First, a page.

Because I work from home (running this website), I’m with her all the time, and don’t get much of a break. At times I found myself close to breaking point, helpless and stressed. I left my husband in charge a few times when I had to get out of the house. One day I went shopping, one evening I went for a brisk walk along the beach, sometimes I listened to guided meditations.

Go to a yoga class, meditate, go shopping, have dinner with friends… Whatever you like to do to unwind or escape, do it. It will help you stay calm and patient while helping your pup cope.

How Red is doing

Red is 16 with a few health issues, all of which are under control except her dementia. In the past several weeks I have noticed it’s started to rear its’ ugly head again. I always have my dogs on a schedule and a routine, and it’s more important than ever for Red to stick to that routine. Other than her usual walks and a short outing here and there, she’s much more comfortable in familiar surroundings. She still eats but mostly I have to hand feed her, and she won’t eat her canned food unless it’s baked first.

I do not believe in heroic measures – meaning keeping my animals with me no matter what I have to do, just because I can’t bear to say goodbye. Of course I can’t, Red has been with me for 8 years and I love her like crazy. So much that my only concern is the quality of her life. Those are the absolute worst decisions to make, but unless something major happens, the decision will boil down to that.   

How I care for Red, a dog with dementia – conclusion

If you notice your dog circling, wandering aimlessly, getting stuck behind doors, not seeming to recognise you, having trouble eating or anything else out of the ordinary please see your vet right away. Dementia can only be diagnosed by process of elimination so if all test results come up normal, mention the possibility of dementia to your vet and start your dog on medication right away. There are also supplements and alternatives many people have had success with like melatonin, omega 3s and CBD oil. If your vet cannot help you, speak to a holistic vet for additional treatment options.

I do hope you have found this post on how I care for a dog with dementia helpful.

Does your dog have dementia? Do some of the symptoms sound familiar but you don’t have a diagnosis yet? Please leave your comments below and I will do what I can to help. 

I would like to invite you to join Senior Dog Care Club, a new Facebook group for senior dog parents. There you will find lots of helpful tips and advice, a place to ask questions and share experiences. I look forward to welcoming you.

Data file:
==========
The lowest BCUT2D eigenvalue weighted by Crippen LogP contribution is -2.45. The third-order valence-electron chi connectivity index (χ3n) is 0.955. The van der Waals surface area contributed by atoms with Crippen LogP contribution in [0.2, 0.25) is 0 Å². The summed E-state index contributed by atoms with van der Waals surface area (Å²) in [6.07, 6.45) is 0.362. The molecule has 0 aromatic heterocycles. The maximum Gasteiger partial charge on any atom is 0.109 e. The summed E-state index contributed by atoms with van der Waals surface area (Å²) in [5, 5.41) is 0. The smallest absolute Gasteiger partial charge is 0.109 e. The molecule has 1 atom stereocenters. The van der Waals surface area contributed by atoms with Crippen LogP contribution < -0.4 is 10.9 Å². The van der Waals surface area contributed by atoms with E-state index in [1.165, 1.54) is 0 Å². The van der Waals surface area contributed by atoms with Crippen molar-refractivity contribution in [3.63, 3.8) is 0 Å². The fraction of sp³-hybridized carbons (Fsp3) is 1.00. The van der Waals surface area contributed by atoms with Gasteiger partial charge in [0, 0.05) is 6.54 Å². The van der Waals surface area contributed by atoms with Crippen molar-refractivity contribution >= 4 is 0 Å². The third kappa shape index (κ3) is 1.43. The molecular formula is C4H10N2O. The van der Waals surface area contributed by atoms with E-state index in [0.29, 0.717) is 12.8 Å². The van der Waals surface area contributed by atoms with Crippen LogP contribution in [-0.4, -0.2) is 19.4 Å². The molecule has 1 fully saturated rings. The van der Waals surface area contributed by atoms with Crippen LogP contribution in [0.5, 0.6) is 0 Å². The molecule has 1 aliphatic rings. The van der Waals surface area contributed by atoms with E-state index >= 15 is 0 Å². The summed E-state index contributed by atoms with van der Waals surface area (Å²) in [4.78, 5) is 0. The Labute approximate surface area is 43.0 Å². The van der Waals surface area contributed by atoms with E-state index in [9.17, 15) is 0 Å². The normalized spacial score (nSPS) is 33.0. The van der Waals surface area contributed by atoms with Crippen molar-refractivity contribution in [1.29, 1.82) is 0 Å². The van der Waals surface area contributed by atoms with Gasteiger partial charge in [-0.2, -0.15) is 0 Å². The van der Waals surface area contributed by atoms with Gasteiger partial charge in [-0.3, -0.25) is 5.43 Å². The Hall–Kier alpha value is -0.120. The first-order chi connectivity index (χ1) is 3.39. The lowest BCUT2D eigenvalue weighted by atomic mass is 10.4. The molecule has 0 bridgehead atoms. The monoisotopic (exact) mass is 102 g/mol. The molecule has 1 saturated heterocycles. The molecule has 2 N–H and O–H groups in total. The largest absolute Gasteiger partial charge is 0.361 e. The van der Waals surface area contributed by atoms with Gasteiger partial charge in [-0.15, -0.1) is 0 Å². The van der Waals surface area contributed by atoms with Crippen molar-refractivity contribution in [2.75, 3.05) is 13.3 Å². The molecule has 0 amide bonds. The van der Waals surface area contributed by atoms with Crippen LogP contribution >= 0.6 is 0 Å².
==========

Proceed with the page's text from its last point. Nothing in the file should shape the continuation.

How I Care For A Dog With Dementia
Hindy Pearson
Helping people care for their senior dogs
I am a certified dog trainer and pet care consultant, specialising in working with rescue dogs and first time pet parents. I foster and adopt senior and special needs dogs, and advocate for shelter adoption of all animals, particularly older dogs and cats. I am currently working on a spay/neuter program in Spain.

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15 thoughts on “How I Care For A Dog With Dementia

  1. Hi Hindy
    Shame, that is horrible and it must be terribly hard on you. At least now you know what the problem is.
    I wonder if our Labrador we had last had dementia. It never occurred to me that might be what he had too.
    He definitely was blind and deaf and had arthritis… but he seemed a bit out of it at times but I put that confusion down to his failing senses.

    1. Hi Lynne, It can be quite difficult to diagnose dementia, since many of the symptoms are similar to other issues. I had a blind and deaf dog as well, and sometimes she would just be standing in one place “staring” at the wall. I don’t think that was dementia, I think it was a result of her lack of senses. Shame what some of our pets have to go through, and it can be difficult knowing when enough is enough.

  2. Hello
    Thanks for this information. It was very interesting. I had never considered my dog may have dementia until recently. The signs you were discussing are almost identical to what is happening with my dog. It makes sense and it is funny how dementia in a dog is quite similar to that in a human! What is Selgian and where do I get it? Thanks in advance.
    David

    1. Hi David, yes it is very similar. In order to be sure your dog has dementia, it’s best to take him to the vet to rule out other possibilities, unless you’ve already done that. Symptoms of dementia are very similar to other illnesses. Selgian is a medication they use here in the U.K. Anipryl in the States I believe and it’s by prescription. There are also many alternative treatments available if you were interested in exploring that avenue. I have an article publishing on the 18th about alternative options. Once I had a diagnosis confirmed I would find out what options my vet could offer (although I don’t believe there are other medications, at least none my vet mentioned), and I would be curious to know what treatment plan a holistic vet could offer. Let me know how you get on.